The federal response to the ongoing banking crisis could have a big impact on the nation’s smallest banks, which bear no responsibility for the turmoil. Community banks have an outsized impact on local economies, so hamstringing them with new costs could have broad consequences.

Community banks are typically financially well-positioned, carrying more short-maturity, local loans than their bigger counterparts, which have often loaded up on Treasuries and mortgage-backed securities that have declined in value due to aggressive Federal Reserve rate hikes.

Yet community banks’ loan-making ability could be threatened by their depositors transferring tens of billions of dollars to large institutions in a perceived flight to safety. Bank of America alone received $15 billion in new deposits in the days following the collapse of Silicon Valley Bank (SVB) and Signature Bank.

Community banks may also have to pay a Federal Deposit Insurance Corp. “special assessment” imposed on all banks to fund the federal bailout of the two insolvent banks even though the community banks played no role in the failures. New regulations and fees coming out of this crisis would disproportionately hurt small banks compared to their large competitors, which can afford to treat them as a line-item cost. According to Goldman Sachs, small banks are likely to reduce lending by 15% to 40% in the wake of this crisis.

Some commentators and policymakers have responded to these hurdles facing community banks. Entrepreneur and “Shark Tank” investor Kevin O’Leary said recently, “The truth is, we don’t need regional banks.” Investor Bob Doll echoed this sentiment on Fox News, pointing out how America has far more banks than Japan or Canada, where banks are little more than government-regulated utilities.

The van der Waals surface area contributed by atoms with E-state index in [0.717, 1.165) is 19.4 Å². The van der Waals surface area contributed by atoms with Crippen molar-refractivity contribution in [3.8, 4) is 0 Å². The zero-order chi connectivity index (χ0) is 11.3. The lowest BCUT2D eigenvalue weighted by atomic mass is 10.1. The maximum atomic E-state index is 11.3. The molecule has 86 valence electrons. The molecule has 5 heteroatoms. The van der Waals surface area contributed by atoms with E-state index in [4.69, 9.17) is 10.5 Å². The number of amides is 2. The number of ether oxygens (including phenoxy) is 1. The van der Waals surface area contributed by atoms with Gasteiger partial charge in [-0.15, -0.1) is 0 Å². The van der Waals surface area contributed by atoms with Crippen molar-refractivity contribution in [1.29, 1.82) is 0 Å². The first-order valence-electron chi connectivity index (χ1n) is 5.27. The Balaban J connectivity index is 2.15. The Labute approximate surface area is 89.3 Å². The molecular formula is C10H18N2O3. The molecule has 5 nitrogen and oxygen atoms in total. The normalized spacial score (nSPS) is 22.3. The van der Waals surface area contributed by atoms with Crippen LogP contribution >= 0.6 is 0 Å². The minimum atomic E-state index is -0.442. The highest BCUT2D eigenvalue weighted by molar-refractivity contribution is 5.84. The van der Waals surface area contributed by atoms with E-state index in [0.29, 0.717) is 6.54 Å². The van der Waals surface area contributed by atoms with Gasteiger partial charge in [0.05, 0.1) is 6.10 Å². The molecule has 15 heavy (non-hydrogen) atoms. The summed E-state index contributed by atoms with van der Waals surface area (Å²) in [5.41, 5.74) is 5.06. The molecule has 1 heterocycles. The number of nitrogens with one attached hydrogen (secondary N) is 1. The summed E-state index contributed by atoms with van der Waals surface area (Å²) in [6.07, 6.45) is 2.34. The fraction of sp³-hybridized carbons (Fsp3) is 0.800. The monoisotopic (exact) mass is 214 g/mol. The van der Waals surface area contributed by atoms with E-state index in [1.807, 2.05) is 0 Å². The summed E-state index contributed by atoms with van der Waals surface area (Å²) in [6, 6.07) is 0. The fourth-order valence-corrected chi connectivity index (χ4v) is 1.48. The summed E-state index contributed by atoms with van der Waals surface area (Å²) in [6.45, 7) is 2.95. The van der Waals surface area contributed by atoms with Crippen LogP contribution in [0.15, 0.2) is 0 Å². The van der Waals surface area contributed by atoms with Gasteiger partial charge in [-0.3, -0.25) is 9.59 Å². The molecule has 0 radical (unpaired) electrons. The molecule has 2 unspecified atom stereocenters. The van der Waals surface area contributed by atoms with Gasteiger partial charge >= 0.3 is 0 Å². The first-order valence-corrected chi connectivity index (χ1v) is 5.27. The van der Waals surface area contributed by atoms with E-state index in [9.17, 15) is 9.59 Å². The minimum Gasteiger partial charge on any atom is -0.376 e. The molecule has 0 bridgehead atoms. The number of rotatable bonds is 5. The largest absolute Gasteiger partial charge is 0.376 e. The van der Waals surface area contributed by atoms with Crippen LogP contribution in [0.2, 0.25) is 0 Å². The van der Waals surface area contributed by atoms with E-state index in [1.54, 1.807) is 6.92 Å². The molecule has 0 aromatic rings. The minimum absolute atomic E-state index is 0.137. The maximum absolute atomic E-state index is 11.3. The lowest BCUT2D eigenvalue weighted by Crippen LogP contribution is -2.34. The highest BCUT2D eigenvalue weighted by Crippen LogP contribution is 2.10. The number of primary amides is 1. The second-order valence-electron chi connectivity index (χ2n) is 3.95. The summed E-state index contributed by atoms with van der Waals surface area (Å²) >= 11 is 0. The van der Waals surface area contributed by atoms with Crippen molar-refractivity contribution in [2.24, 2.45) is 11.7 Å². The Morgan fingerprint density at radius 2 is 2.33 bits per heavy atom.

These shortsighted perspectives ignore small banks’ big role in the U.S. economy. They make local loans based on relationships, not algorithms. They offer personal service, not automated phone trees. They keep money within communities, often purchasing local bonds and funding local projects rather than sending deposits to New York or San Francisco.

Community banks provide roughly 60% of all small business loans and more than 80% of farm loans, but they are already struggling from an increased regulatory environment. Between 2000 and 2021, the number of banks nationwide fell from 8,315 to 4,236.

Some banks have simply chosen to close, deciding that continuing to serve their communities is not worth the regulatory burden that has little to do with banking safety in their regions.  For many community banks, more regulation and fees could be the final straw.

To ensure small banks can continue providing loan services for their communities, policymakers should exempt them from new fees and regulations coming out of this crisis. Research from the Minneapolis Federal Reserve Bank finds that the costs associated with adding only two compliance employees to bank payrolls would make one-third of community banks unprofitable.

Protecting small banks from new costs, in recognition of their key role in the U.S. economy and lack of blame for this crisis, can help ensure they continue to make the loans on which small businesses and local communities depend.

This is condensed version of an article that first appeared March 28 on Foxbusiness.com and was written by Earl Wright, board chairman of AMG National Trust, and Alfredo Ortiz, president and CEO of Job Creators Network.

Read the article here: Don’t let Silicon Valley Bank’s financial catastrophe spill over to these crucial banks

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